Thursday, 9 July 2009
Climbing Uluru (Ayers Rock)
There's a debate going on in Australia at the moment about whether to ban people from climbing Uluru (or Ayers Rock as it is sometimes known). It mirrors a recent debate that took place in my family when I was back home!
I'm not normally one for banning things but in this case I think the benefits in terms of respecting traditional culture and helping Australia move forward from its tainted history of exploitation of indigenous people, far outweigh the costs of reducing people's freedom to do something that is really not that big a deal.
Here's a well balanced article on the debate from the ABC (Australian Broadcasting Corporation). Original here
"A proposed ban on climbing Uluru in Central Australia has sparked debate between tourists, traditional owners and political leaders.
A draft management plan for the Uluru-Kata Tjuta National Park was released today, recommending a ban for cultural and environmental reasons.
The plan could come into effect within 18 months, but must first go through a consultation process and be signed off by Federal Environment Minister Peter Garrett.
The Northern Territory's Tourism Minister, Chris Burns, says the Territory Government does not back the proposal.
"We have never supported the full closure of the climb at Uluru and that remains our position," he said.
But a traditional owner of Uluru, Vince Forrester, says he is is relieved a ban on climbing the iconic rock is one step closer to becoming a reality.
He says the rock is sacred to the local Aboriginal people and traditional owners have wanted the climb closed since the park was handed back to them in 1985.
"You can't go climb on top of the Vatican, you can't go climb on top of the Buddhist temples and so on and so forth," he said.
"Obviously you have to respect our religious attachment to the land too, so we're saying please do not climb Uluru - we've said it in all languages."
Mr Forrester says tourism operators should not be concerned about the closure.
"The visitors will get more information by walking around the base of Uluru and getting told the stories which Aboriginal people are available to do," he said.
The 346-metre high rock is visited by about 350,000 people a year, about half of whom are from overseas. More than 100,000 people climb the rock against the wishes of the traditional owners.
More than 35 deaths have been recorded on the climb, which can be steep, slippery and extremely hot.
The draft management plan, which is open to public comment for the next two months, notes that recent surveys show 98 per cent of people would not be put off visiting the area if they were not allowed to climb the rock.
But members of the public writing to ABC News Online have had a mixed reaction to the proposed climbing ban.
"This is a secular country. Dictating access to a popular tourist destination based on religious beliefs is unacceptable," wrote one, called Jim.
"By all means close the rock to climbers in adverse weather conditions, but to permanently close it would a denial of the rights of all Australians," wrote Saint Mike.
"The decision to climb or not to climb should remain with the individual, not the park management (white or black)."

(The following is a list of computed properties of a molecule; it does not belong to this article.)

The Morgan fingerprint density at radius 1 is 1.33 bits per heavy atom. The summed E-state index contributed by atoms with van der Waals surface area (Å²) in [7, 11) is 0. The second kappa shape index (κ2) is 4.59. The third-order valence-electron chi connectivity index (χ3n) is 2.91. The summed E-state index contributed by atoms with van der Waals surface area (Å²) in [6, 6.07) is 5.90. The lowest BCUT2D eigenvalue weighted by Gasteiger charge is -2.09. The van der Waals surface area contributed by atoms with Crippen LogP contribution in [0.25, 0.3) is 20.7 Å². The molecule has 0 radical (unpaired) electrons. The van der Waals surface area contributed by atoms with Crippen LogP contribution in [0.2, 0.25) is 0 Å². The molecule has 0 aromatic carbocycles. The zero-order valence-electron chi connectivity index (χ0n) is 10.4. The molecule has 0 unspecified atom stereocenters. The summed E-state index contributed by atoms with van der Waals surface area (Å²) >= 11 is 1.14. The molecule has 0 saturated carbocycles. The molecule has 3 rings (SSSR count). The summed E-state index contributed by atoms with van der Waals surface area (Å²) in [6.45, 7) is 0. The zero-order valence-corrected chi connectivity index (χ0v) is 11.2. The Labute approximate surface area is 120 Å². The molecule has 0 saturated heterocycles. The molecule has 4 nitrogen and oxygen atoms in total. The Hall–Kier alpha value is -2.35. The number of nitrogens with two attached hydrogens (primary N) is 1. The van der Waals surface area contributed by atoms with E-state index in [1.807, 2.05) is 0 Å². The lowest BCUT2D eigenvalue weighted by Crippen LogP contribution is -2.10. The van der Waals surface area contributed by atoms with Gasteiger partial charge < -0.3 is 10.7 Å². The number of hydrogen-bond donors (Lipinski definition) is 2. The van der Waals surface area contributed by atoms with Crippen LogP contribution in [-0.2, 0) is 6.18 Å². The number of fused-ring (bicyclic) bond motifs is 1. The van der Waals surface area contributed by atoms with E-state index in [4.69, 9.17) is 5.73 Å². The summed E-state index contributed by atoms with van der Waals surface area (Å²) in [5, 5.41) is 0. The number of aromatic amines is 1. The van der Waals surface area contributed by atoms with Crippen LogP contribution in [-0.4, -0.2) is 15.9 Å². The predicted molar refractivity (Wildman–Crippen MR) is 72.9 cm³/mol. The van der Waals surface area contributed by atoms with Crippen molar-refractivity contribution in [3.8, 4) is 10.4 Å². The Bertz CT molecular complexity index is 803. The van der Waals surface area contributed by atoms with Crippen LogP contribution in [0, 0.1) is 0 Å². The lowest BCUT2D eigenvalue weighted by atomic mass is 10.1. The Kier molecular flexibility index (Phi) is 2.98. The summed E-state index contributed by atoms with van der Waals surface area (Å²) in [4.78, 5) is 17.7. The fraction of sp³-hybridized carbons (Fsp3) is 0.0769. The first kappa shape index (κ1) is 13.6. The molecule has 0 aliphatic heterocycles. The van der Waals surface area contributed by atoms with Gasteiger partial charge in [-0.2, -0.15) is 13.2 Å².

"I understand the opposition to people climbing it. But at this point, it is a pilgrimage to travel to Uluru and climb it. I suggest that it is as important to Australia in general as it is to the traditional owners, and that should be considered," said another, Si.
"It is not as if anyone built it. It was always there. Climb on it if you want. It is like saying you can't swim in Sydney harbour or walk around the Grand Canyon," wrote Ron Rat.
But others were more supportive of the ban.
"About time. We would be horrified if people were allowed to climb all over our churches or sacred sites," wrote Lilly.
"I think a ban would be great. We should all respect others' cultural and sacred areas," agreed Jenny.
"I have climbed the rock, but would never attempt it again out of respect for the owners," said one person, going by the nickname The Owl.
"When I view it now, it is similar, in a spiritual sense, to a church or mosque. Walking around the base is the most respectful method of experiencing the monolith.
"Land rights is not about legal ownership, it's a link with Mother Earth and our appreciation of the land. We can all enjoy it now, without possible desecration."
Most of those who had already visited the rock said they had not climbed it, or if they had, they said they would not do so again.
"I have just visited this magnificent region - both Kata Tjuta and Uluru. I loved it! I did not climb Uluru nor did I wish to - it is far more beautiful and mystical from a distance," wrote Anne-Marie.
"I've been there, and the walk around the rock is rewarding, probably just as rewarding as the climb up," agreed another.
"Our family has recently visited Uluru and gained an appreciation of this wonderful icon," wrote John.
"We were delighted to take the walk around the rock and gain some understanding as to why 'the rock' would have such cultural significance to the traditional owners.
"Uluru is far more impressive than I ever imagined. It is an experience every Australian should have and not climbing the rock is part of the experience."
But some who were planning to visit the national park said they would not be deterred from climbing the rock.
"I am a student in a rural area and I am expecting to go to Uluru next year - I want to be able to experience what other people have been allowed to! Nature is beautiful, let us see its beauty!" wrote a student.
"I would love to climb this spectacular part of our country. I would like my children to see the view from the top," wrote Barrie.
Two people said if the ban was imposed, they would not visit the national park."